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The title of Elif Batuman’s debut novel “The Idiot” echoes that of a certain classic by Dostoyevsky, and Batuman’s work does contain many nods to Russian literature. But perhaps more significant is her selection for an epigraph: a long quote from Volume II of Proust’s “In Search of Lost Time,” on how distinctive the world looks and feels when you are on the brink of adulthood.
“The Idiot” begins in 1995, when Selin, the bilingual daughter of Turkish immigrants, enters Harvard as a freshman who aims to be a writer or a linguist. Words — their meanings, their sounds — are of paramount importance to her. She is both sustained and paralyzed by their power to shape thoughts.
Selin navigates roommate issues and makes some friends, especially Svetlana, who radiates elan in her wardrobe and her conversation. Selin notes that for Svetlana, “Any piece of information seemed to produce an opinion on contact.” This is the opposite of Selin, who overthinks everything and has increasing trouble generating a solid belief on anything.
“The Idiot” is written in the first-person, and it takes very few pages before you’re experiencing life via Selin’s hyper-aware perceptions. Batuman — a staff writer at The New Yorker and winner of numerous literary and humor awards — infuses Selin with a kind of literary and comic augmented reality, which enables this protagonist to convey even mundane circumstances with details that are in turn lovely or hilarious, in phrases that often culminate in a twist.
When she and a friend go swimming at Walden Pond, “Translucent minnows circled our ankles ... It was almost pure life in those little bodies, there was so little room for anything else.” She also has a singular take on food, as when she eats a freshly-baked croissant on a visit to Paris: It “was crisp and soft and flaky at the same time. Just biting it made you feel cared for.” And she analyzes the purpose of activities many of us would take for granted, such as the dance-like defensive moves in a taekwondo class: “I didn’t understand how a dance like that could defend you, unless the attacker also knew the dance, but in that case why would he be using it to attack you?”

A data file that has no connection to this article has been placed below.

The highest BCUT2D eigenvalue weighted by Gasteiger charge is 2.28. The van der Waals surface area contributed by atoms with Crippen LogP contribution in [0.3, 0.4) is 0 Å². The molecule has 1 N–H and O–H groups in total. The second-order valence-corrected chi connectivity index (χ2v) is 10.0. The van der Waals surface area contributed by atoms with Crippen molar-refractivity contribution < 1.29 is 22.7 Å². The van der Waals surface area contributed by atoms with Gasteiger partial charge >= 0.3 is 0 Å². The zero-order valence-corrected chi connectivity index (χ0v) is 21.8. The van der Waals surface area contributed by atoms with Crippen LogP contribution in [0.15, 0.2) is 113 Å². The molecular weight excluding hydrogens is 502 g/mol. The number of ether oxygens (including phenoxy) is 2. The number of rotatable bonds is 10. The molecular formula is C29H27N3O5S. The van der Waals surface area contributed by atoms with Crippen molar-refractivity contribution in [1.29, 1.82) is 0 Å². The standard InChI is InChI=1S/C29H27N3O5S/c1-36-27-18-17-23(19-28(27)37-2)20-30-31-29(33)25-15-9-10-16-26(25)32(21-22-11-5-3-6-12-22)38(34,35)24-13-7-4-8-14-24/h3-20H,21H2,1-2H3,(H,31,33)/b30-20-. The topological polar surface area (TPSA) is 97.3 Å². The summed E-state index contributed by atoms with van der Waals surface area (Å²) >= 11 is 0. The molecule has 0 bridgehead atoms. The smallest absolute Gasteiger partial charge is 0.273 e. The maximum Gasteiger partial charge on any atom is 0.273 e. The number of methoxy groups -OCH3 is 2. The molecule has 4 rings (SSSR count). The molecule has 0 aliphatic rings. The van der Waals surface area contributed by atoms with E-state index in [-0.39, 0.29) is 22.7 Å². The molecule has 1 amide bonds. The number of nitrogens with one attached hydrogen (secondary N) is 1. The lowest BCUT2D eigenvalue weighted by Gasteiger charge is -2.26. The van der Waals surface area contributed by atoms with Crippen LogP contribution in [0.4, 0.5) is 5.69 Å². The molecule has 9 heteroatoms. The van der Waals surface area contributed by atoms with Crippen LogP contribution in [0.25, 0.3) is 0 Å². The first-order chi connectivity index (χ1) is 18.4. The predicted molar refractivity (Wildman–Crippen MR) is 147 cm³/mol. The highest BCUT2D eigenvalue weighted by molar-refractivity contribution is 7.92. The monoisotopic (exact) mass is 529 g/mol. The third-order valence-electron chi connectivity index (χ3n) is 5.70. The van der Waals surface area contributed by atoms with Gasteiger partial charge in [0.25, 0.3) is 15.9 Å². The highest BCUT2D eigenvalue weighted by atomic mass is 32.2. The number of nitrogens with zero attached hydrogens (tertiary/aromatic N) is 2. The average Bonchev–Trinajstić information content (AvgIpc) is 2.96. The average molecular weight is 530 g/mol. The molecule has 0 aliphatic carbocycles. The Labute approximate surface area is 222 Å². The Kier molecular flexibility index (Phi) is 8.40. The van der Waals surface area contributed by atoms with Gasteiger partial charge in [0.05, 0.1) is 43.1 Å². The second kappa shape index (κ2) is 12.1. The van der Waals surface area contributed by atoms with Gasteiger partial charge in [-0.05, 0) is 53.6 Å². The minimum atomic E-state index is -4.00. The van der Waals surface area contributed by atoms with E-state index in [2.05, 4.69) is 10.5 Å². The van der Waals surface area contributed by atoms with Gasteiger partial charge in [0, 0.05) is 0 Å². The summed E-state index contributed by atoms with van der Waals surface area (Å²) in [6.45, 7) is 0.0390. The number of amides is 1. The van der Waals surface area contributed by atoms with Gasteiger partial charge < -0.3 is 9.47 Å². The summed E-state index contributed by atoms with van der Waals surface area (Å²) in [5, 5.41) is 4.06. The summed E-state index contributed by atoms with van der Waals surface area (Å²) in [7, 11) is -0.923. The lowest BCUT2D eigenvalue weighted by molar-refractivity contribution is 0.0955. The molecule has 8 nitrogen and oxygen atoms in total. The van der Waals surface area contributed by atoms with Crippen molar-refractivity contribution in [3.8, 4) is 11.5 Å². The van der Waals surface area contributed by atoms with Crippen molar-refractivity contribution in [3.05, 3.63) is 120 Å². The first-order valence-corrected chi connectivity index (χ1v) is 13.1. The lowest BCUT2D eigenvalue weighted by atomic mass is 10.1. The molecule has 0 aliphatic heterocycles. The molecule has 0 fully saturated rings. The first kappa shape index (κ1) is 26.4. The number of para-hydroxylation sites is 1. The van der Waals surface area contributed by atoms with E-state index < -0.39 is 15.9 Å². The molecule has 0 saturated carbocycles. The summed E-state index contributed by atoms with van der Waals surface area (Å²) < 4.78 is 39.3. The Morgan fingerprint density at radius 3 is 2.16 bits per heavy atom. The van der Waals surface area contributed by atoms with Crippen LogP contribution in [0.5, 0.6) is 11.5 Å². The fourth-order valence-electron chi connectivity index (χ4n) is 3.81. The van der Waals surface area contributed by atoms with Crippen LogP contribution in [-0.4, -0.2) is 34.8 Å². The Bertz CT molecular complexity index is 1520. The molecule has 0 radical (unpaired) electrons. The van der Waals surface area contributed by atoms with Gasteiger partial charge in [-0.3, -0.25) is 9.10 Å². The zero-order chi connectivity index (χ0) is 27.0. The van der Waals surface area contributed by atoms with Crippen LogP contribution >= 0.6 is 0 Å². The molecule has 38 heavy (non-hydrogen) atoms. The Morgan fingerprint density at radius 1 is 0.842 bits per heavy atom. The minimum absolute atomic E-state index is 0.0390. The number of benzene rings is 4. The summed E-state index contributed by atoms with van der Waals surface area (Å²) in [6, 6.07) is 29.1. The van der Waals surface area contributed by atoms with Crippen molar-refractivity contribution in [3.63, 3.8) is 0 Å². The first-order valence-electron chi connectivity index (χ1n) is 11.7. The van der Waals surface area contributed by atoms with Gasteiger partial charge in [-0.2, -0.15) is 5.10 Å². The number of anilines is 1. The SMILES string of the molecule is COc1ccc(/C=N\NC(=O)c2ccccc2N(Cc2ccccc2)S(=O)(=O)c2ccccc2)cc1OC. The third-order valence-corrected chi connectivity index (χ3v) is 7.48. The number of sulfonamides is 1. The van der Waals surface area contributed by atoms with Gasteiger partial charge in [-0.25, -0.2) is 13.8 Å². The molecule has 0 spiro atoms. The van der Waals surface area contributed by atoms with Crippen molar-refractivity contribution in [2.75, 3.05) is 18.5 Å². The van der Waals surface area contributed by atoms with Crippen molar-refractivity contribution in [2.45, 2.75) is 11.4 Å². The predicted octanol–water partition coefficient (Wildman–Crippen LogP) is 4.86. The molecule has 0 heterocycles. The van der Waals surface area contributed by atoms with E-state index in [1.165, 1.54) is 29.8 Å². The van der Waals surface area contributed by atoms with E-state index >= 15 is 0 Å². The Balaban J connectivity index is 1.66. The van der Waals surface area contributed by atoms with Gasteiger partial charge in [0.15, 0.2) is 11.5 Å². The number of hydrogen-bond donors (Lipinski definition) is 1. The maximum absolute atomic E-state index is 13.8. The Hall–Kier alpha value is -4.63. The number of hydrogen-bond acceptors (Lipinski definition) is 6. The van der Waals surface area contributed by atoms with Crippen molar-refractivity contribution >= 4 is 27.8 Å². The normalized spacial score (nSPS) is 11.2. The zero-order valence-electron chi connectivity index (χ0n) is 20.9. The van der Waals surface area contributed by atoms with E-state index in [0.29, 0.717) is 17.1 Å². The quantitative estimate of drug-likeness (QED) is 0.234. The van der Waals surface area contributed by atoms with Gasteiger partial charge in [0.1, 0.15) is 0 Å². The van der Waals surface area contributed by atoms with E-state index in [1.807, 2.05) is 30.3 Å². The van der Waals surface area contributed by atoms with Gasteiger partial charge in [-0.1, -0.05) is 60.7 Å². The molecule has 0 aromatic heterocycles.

Some of her first-year courses include Linguistics 101 (where the professor is obsessed with how a Martian would understand the English language) and Beginning Russian, where she meets Ivan, a senior math major from Hungary. Batuman’s depiction of Selin’s courses and her budding involvement with Ivan are a bit reminiscent of Batuman’s own college career and a college romance, which she described in side-splittingly comic detail in her 2010 essay collection “The Possessed: Adventures with Russian Books and the People Who Read Them.” This fictionalized version has more depth, but Selin’s sardonic sense of humor and her continual, and continually entertaining, observations, seem to prevent her from mining deeper emotional and narrative layers.
Selin and Ivan embark on a sort-of relationship that is more than friendship but never amorous. They mostly communicate by email, but not in a fashion any college student of today would recognize; email is only available on specific computers in specific campus locations. Batuman perfectly captures that late 20th century feeling of novelty, that fresh intimacy, especially the excitement of logging on late at night and learning a friend was online at the same time as you.
Selin's college email account is her introduction to this new form of communication. She's fascinated that all email has the same font, “like the universal handwriting of thought” and that “each message contained the one that had come before, so your own words came back to you — all the words you threw out, they came back.”
With other subtly wrought details of daily life, Batuman anchors the story quite convincingly in its time period and its greater Boston geography. Selin listens to a Walkman while she rides the bus, she browses Tower Records at Newbury Street and Mass. Ave., munches on SnackWell brownies from her roommate’s care packages and uses WordPerfect to write college essays.
Ivan would rather connect with Selin by email than spoken conversation. In fact, he’s generally distrustful of language; “his favorite thing about math was that … you wrote math just the way you thought it.” Their relationship exists primarily in an electronic dimension, which draws Selin to him (she analyzes and ponders his emails to her) and also ratchets up her overall confusion about life (“I increasingly didn’t know what to do with myself. This not-knowing was physically painful, like sleeplessness.”).
In spite of her angst, Selin continues on. She gets a short story published in the college literary magazine and even finds time to volunteer, teaching English and math to residents of a Boston housing project. This is one of the delights of reading “The Idiot,” savoring how Batuman has evocatively created the heady, anxiety-ridden world that is freshman year, especially at one of the most competitive universities in the world. And not just with the heroine; conjuring the late-night tension in a dining hall during exams, Selin notices that in “a corner, a girl was staring at a stack of flash cards with incredible ferocity, as if she were going to eat them.”
The story floats along from the Cambridge school year to a summer overseas, often as a series of individual scenes in Selin’s life instead of one inclusive narrative, buoyed by her sharp, often charming, observations. I look forward to reading more novels by Ms. Batuman, in part because I’m not sure what to expect; in part because I expect to be happy to once again look at the world through her warmly funny kaleidoscopic lens.
Elif Batuman will be at Harvard Book Store on Wednesday, March 29.
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